Monthly Archives: March 2006

How expatriates can help

By Zubeida Mustafa
Source: Dawn

THE Pakistan Centre for Philanthropy (PCP), set up in 2001 as a non-profit support organisation to facilitate philanthropy, has published a report titled Philanthropy by the Pakistani Diaspora in the USA. Based on a survey it conducted in North America in which 631 Pakistani expatriates participated, this report confirms some trends that have been observed over the years.

It also makes some recommendations, though it is not at all clear if the obstacles faced in channelling philanthropy into an institutional charity in Pakistan can be overcome very easily.

Let us take the findings first which have been reported in more generous terms than how they emerge when read with a measure of objectivity. The PCP report describes the Pakistanis in North America — mainly professionals, quite a few being physicians and surgeons — as a “generous, giving and active community”. They donate 250 million dollars in cash and kind every year apart from 43.5 million hours of volunteered time which is given the monetary value of 750 million dollars by the PCP.
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Iran’s euro game

By Zubeida Mustafa
Source: Dawn

THE Internet is a double-edged sword. It is a useful and accessible source of information. But it can also swamp you with disinformation leaving you totally confused and incapable of logical thinking. The issue that is doing the rounds on the Internet these days — but has not been taken up by the print media in a big way — is that of the Iranian oil bourse (IOB) that is on the anvil and is expected to trade in euros.

It seems to have assumed extraordinary importance because it is being linked directly to the current American confrontation with Tehran, which many fear would lead to war. After a similar build-up of rhetorics three years ago, the United States had attacked Iraq — and is still not ruing the consequences — so no one now dismisses as nonsense the talk of another military adventure by the Bush administration.

As is the case with conspiracy theories, there are some grains of truth in what is being said. It is the interpretation and the motives being read into the statements made and actions taken which leave one wondering about their credibility. The IOB theory goes as follows.
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WSF comes to Pakistan

By Zubeida Mustafa
Source: Dawn

LATER this month — from March 24 to 29 to be precise — Karachi will play host to an international gathering that will be a phenomenon not experienced before in this city. This will be the World Social Forum (WSF) that, according to the organizers, is expected to draw a crowd of 30,000 of whom 10,000 will be foreign participants.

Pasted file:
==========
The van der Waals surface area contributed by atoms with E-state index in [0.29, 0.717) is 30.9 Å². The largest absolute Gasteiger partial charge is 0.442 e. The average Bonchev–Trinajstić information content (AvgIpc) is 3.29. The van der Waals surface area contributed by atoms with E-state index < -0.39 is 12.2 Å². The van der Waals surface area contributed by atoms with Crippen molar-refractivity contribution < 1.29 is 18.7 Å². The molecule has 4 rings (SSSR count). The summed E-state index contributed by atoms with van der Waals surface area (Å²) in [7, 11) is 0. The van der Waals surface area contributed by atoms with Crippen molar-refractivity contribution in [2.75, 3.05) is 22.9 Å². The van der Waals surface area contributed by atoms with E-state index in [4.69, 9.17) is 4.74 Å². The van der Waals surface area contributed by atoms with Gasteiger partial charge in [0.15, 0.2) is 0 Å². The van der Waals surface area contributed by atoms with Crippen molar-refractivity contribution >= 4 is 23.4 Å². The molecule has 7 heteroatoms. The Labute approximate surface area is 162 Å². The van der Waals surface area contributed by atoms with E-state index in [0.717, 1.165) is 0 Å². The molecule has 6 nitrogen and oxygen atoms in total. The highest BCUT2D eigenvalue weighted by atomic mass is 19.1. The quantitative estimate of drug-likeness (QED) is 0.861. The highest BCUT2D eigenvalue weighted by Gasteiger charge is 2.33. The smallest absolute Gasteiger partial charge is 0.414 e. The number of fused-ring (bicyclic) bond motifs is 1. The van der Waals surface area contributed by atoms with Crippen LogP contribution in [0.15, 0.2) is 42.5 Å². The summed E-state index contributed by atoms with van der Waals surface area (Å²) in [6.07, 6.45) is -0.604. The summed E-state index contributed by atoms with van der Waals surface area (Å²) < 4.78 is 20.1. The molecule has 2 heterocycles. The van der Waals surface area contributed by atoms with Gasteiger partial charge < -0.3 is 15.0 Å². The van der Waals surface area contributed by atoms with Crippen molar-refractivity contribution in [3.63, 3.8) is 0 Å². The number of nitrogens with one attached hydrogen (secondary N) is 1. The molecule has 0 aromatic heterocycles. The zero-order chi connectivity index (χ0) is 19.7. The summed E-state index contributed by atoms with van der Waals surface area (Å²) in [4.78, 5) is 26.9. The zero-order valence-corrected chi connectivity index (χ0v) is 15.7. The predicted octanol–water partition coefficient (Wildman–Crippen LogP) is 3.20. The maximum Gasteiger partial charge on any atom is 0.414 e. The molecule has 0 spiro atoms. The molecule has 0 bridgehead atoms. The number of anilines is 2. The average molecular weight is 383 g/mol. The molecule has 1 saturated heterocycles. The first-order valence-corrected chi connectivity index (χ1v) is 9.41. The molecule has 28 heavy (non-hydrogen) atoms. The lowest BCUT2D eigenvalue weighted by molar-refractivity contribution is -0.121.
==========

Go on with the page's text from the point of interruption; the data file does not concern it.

It is not so much the size of the gathering — the 2004 Forum in Mumbai had attracted 130,000 people — but the concept and motive of this meeting that gives it such an exciting dimension.

The WSF was first organised in Porto Alegre in Brazil in 2001 by eight Brazilian civil society organisations which described it as an “open democratic space for debates of ideas and multiple and plural reflections on the development of alternatives” to the neoliberal policies, imperialist behaviour and globalisation that we are witnessing today. It is designed to be an antidote to the capitalist thrust that has come in the wake of the end of the Cold War and the collapse of the socialist bloc.
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Women say ‘no’ to war and violence

By Zubeida Mustafa
Source: Dawn

MARCH 8 is International Women’s Day which is generally an occasion for stock taking on the status of women. As the world has moved towards a violent future and governments have focused more on what they term national security in the military context, they have lost sight of the issues that actually form the basis of true security — human rights, social justice, education, liberty, health care and the quality of life provided to the people. As such the women’s cause has also come to be overwritten by security issues.

As a result women’s movements worldwide have undergone a shift in paradigm and they have taken up causes which are not really gender-specific. They are now fighting for issues that affect men and women equally. If women are in the lead it is because they are mobilized and have developed the art of protesting in such a way as to make the maximum impact. At no stage have women tried to exclude men who have always been invited to join hands with them to struggle for a cause that is of concern to both.
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The pain of being displaced

By Zubeida Mustafa
Source: Dawn

IN LATE January some members of the Hindu community living in Rehmatia Colony on the south bank of the Lyari river in Gulshan-i-Iqbal Town — now razed to the ground to give the right of way to the Lyari Expressway Project (LEP) — approached me to narrate their tale of woe.

They had been displaced when their jhuggis were bulldozed. That is how Somi, Seeta, Mitha, Jeeta and about 100 others, including children, were left without a roof above their head on a wintry January day. They had become victims of the phenomenon called development-related forced displacement.
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